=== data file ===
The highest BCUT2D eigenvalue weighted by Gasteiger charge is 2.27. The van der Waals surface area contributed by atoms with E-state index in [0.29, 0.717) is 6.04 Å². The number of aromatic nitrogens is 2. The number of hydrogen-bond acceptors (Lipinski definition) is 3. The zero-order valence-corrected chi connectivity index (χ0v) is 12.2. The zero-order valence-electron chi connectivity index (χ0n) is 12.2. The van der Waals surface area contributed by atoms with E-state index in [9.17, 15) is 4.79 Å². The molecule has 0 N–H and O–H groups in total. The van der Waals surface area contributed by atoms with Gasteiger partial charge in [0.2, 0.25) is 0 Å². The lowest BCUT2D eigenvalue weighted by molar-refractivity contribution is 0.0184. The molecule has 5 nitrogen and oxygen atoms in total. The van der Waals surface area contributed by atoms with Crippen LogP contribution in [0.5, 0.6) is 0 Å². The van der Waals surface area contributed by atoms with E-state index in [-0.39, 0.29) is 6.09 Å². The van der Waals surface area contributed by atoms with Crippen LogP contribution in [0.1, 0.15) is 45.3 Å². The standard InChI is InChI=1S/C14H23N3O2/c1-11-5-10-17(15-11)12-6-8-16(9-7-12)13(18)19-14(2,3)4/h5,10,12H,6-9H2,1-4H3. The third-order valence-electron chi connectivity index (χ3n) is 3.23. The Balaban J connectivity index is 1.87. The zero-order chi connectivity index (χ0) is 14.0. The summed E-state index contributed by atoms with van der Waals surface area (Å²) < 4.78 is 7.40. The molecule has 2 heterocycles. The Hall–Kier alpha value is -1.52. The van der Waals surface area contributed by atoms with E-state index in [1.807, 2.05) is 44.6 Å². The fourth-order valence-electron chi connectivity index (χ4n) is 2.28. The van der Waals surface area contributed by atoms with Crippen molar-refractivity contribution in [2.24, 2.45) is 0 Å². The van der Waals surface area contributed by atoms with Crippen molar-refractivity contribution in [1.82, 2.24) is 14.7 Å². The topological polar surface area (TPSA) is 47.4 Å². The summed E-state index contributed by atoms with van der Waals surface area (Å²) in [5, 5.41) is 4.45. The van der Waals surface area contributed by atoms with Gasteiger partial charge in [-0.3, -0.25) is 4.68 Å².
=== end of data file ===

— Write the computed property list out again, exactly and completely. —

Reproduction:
The highest BCUT2D eigenvalue weighted by Gasteiger charge is 2.27. The van der Waals surface area contributed by atoms with E-state index in [0.29, 0.717) is 6.04 Å². The number of aromatic nitrogens is 2. The number of hydrogen-bond acceptors (Lipinski definition) is 3. The zero-order valence-corrected chi connectivity index (χ0v) is 12.2. The zero-order valence-electron chi connectivity index (χ0n) is 12.2. The van der Waals surface area contributed by atoms with E-state index in [9.17, 15) is 4.79 Å². The molecule has 0 N–H and O–H groups in total. The van der Waals surface area contributed by atoms with Gasteiger partial charge in [0.2, 0.25) is 0 Å². The lowest BCUT2D eigenvalue weighted by molar-refractivity contribution is 0.0184. The molecule has 5 nitrogen and oxygen atoms in total. The van der Waals surface area contributed by atoms with Crippen LogP contribution in [0.5, 0.6) is 0 Å². The van der Waals surface area contributed by atoms with E-state index in [-0.39, 0.29) is 6.09 Å². The van der Waals surface area contributed by atoms with Crippen LogP contribution in [0.1, 0.15) is 45.3 Å². The standard InChI is InChI=1S/C14H23N3O2/c1-11-5-10-17(15-11)12-6-8-16(9-7-12)13(18)19-14(2,3)4/h5,10,12H,6-9H2,1-4H3. The third-order valence-electron chi connectivity index (χ3n) is 3.23. The Balaban J connectivity index is 1.87. The zero-order chi connectivity index (χ0) is 14.0. The summed E-state index contributed by atoms with van der Waals surface area (Å²) < 4.78 is 7.40. The molecule has 2 heterocycles. The Hall–Kier alpha value is -1.52. The van der Waals surface area contributed by atoms with E-state index in [1.807, 2.05) is 44.6 Å². The fourth-order valence-electron chi connectivity index (χ4n) is 2.28. The van der Waals surface area contributed by atoms with Crippen molar-refractivity contribution in [2.24, 2.45) is 0 Å². The van der Waals surface area contributed by atoms with Crippen molar-refractivity contribution in [1.82, 2.24) is 14.7 Å². The topological polar surface area (TPSA) is 47.4 Å². The summed E-state index contributed by atoms with van der Waals surface area (Å²) in [5, 5.41) is 4.45. The van der Waals surface area contributed by atoms with Gasteiger partial charge in [-0.3, -0.25) is 4.68 Å².